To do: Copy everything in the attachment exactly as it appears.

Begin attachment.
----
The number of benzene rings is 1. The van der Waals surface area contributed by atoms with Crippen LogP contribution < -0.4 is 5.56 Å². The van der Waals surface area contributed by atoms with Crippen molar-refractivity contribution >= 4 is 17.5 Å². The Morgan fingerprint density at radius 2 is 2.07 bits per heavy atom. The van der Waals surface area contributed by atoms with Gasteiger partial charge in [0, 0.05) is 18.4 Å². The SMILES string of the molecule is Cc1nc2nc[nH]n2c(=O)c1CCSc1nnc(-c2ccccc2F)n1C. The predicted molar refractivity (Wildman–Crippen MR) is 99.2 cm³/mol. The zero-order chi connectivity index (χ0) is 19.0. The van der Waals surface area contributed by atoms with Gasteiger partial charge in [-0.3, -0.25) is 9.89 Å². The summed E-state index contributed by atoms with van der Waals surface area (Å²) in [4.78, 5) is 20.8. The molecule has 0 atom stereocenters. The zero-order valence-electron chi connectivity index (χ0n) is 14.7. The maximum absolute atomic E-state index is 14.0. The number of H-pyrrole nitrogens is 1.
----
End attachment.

The number of benzene rings is 1. The van der Waals surface area contributed by atoms with Crippen LogP contribution < -0.4 is 5.56 Å². The van der Waals surface area contributed by atoms with Crippen molar-refractivity contribution >= 4 is 17.5 Å². The Morgan fingerprint density at radius 2 is 2.07 bits per heavy atom. The van der Waals surface area contributed by atoms with Gasteiger partial charge in [0, 0.05) is 18.4 Å². The SMILES string of the molecule is Cc1nc2nc[nH]n2c(=O)c1CCSc1nnc(-c2ccccc2F)n1C. The predicted molar refractivity (Wildman–Crippen MR) is 99.2 cm³/mol. The zero-order chi connectivity index (χ0) is 19.0. The van der Waals surface area contributed by atoms with Gasteiger partial charge in [-0.3, -0.25) is 9.89 Å². The summed E-state index contributed by atoms with van der Waals surface area (Å²) in [4.78, 5) is 20.8. The molecule has 0 atom stereocenters. The zero-order valence-electron chi connectivity index (χ0n) is 14.7. The maximum absolute atomic E-state index is 14.0. The number of H-pyrrole nitrogens is 1.